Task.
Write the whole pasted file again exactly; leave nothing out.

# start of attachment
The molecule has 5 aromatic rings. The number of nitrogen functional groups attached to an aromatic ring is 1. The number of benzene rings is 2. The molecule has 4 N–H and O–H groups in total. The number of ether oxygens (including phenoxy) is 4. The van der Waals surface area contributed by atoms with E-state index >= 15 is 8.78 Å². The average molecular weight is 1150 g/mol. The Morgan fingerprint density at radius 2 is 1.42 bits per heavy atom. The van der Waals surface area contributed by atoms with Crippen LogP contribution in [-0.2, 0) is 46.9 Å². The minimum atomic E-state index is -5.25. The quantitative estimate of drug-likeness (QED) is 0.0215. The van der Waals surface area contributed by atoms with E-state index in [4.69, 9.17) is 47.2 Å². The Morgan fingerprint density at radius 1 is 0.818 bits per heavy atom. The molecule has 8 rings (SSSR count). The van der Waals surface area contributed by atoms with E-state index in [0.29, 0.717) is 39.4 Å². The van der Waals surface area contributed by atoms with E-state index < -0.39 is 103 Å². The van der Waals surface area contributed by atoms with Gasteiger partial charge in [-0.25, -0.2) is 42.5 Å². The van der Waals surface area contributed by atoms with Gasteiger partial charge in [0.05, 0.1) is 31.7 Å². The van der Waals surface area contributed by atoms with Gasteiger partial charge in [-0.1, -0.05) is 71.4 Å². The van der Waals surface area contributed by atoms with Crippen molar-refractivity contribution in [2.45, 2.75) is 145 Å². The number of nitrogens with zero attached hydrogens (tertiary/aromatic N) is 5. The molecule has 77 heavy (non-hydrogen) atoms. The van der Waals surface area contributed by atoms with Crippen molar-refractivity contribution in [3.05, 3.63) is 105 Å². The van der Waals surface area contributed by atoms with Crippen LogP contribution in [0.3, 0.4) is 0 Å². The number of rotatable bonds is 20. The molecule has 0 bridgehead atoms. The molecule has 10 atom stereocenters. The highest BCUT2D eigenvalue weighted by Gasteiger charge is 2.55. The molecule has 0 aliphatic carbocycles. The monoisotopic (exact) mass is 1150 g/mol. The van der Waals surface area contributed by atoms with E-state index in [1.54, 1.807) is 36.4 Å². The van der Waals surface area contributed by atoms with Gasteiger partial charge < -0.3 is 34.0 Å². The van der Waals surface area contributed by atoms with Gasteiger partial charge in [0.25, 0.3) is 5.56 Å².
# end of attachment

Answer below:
The molecule has 5 aromatic rings. The number of nitrogen functional groups attached to an aromatic ring is 1. The number of benzene rings is 2. The molecule has 4 N–H and O–H groups in total. The number of ether oxygens (including phenoxy) is 4. The van der Waals surface area contributed by atoms with E-state index >= 15 is 8.78 Å². The average molecular weight is 1150 g/mol. The Morgan fingerprint density at radius 2 is 1.42 bits per heavy atom. The van der Waals surface area contributed by atoms with Crippen LogP contribution in [-0.2, 0) is 46.9 Å². The minimum atomic E-state index is -5.25. The quantitative estimate of drug-likeness (QED) is 0.0215. The van der Waals surface area contributed by atoms with E-state index in [4.69, 9.17) is 47.2 Å². The Morgan fingerprint density at radius 1 is 0.818 bits per heavy atom. The molecule has 8 rings (SSSR count). The van der Waals surface area contributed by atoms with E-state index in [0.29, 0.717) is 39.4 Å². The van der Waals surface area contributed by atoms with E-state index < -0.39 is 103 Å². The van der Waals surface area contributed by atoms with Gasteiger partial charge in [-0.25, -0.2) is 42.5 Å². The van der Waals surface area contributed by atoms with Gasteiger partial charge in [0.05, 0.1) is 31.7 Å². The van der Waals surface area contributed by atoms with Gasteiger partial charge in [-0.1, -0.05) is 71.4 Å². The van der Waals surface area contributed by atoms with Crippen molar-refractivity contribution in [2.45, 2.75) is 145 Å². The number of nitrogens with zero attached hydrogens (tertiary/aromatic N) is 5. The molecule has 77 heavy (non-hydrogen) atoms. The van der Waals surface area contributed by atoms with Crippen molar-refractivity contribution in [3.05, 3.63) is 105 Å². The van der Waals surface area contributed by atoms with Crippen LogP contribution in [0.3, 0.4) is 0 Å². The number of rotatable bonds is 20. The molecule has 0 bridgehead atoms. The molecule has 10 atom stereocenters. The highest BCUT2D eigenvalue weighted by Gasteiger charge is 2.55. The molecule has 0 aliphatic carbocycles. The monoisotopic (exact) mass is 1150 g/mol. The van der Waals surface area contributed by atoms with E-state index in [1.54, 1.807) is 36.4 Å². The van der Waals surface area contributed by atoms with Gasteiger partial charge < -0.3 is 34.0 Å². The van der Waals surface area contributed by atoms with Gasteiger partial charge in [0.25, 0.3) is 5.56 Å².